HAVE A QUESTION ABOUT ANTIQUES OR COLLECTIBLES?

Send me an E-mail
(Please, no questions
 about value.)

Instructions for sending photographs of your pieces with your question.

Who was the person credited with the concept of a world's fair?

Queen Victoria
Robert Moses
Prince Albert
                     To see the answer

World's Fair
by E.L. Doctorow


This novel tells the story of Edgar Altshuler, a 9-year-old boy from the Bronx, and his adventures at the 1939 New York World’s Fair. On his first visit to the fair, Edgar is enthralled by industry's vision of the futuresafe, secure and prosperous cities, speedy and cheap transportation and modern invention to make life easier. On his second visit, he sees that the exhibits are constructed of gypsum whose paint is peeling and that the displays are really toys.
                                   
More Books

 WATCH VIDEOS

1964 NY World's Fair

Travel back in time to the 1964 New York World's Fair and take a tour of the fairgrounds. Though not sanctioned by the World's Fair Committee, it was still a spectacular exposition.
              
And look for other videos in selected articles.

Have Bob speak
 on antiques to your group or organization.

More Information

Can't find what
 you're looking for?

Go to our Sitemap

Find out what's coming in the
2020 Fall Edition

of the
THE ANTIQUES ALMANAC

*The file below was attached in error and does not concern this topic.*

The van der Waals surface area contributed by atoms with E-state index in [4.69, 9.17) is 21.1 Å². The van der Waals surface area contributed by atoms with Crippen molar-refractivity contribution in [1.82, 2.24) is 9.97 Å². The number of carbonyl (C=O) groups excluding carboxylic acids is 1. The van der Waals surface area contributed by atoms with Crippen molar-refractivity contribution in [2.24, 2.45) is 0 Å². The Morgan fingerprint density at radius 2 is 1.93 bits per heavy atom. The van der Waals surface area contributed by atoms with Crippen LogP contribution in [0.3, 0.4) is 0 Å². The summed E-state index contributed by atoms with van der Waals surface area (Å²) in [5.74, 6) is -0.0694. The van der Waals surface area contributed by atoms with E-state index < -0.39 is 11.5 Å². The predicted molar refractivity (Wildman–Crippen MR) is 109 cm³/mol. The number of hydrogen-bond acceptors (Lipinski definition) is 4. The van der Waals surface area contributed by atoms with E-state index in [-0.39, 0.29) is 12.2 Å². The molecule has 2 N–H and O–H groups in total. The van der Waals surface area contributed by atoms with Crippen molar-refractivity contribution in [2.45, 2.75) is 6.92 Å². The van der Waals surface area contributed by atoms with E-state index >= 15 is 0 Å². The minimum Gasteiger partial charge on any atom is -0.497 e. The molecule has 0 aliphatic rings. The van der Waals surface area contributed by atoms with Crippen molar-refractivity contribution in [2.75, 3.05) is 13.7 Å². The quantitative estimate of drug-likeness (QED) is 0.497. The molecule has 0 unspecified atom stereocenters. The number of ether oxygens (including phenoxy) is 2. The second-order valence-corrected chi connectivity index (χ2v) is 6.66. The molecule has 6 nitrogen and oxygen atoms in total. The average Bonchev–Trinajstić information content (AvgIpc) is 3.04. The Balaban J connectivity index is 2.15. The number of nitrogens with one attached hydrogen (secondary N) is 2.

"A Look at Retro"

COMING IN
October
 

Share pages of this ezine with your friends using the buttons provided with each article.


Download our
Decorative Periods and Styles Chart
 

Read our newest glossary:

Antique Furniture Terminology
 from A to Z

courtesy of AntiquesWorldUK

Videos have
come to


The Antiques
Almanac

Expand your antiques experience.

Look for videos
in various
articles.

Just click on the
arrow to play.

Featured Antique


1939 NY World's Fair Snowglobe
 

The Beginnings of American Furniture
by Bob Brooke

 

A William and Mary gateleg table.American furniture, just like Americans, is a mix of different styles resulting from the blending of styles of furniture brought to America by its immigrants. When the Pilgrims landed at Plymouth Rock in 1620, they brought with them a few meager possessions– an armchair, a small table, a desk. Cabinetmakers of the time constructed these pieces in what’s known as the Jacobean style.

Jacobean and William and Mary furniture tended to be heavy, almost ponderous. Craftsmen made in both England and America of solid wood, especially oak, although walnut became quite fashionable for William and Mary pieces. Simplicity of structure, straight lines, and squat proportions were typical. Legs were firmly braced with stretchers

Cabinetmakers preferred carving to inlay and veneer for decoration. Many a Jacobean piece appeared weighted down by its carving. Wood panels were common on the doors of chests, carved in geometric designs. A variation was strapwork consisting of thin, flat pieces of wood. They also constructed the backs of chairs of solid wood, often carved. Although they upholstered seats with leather or woven pads in England, those in America mostly used rush.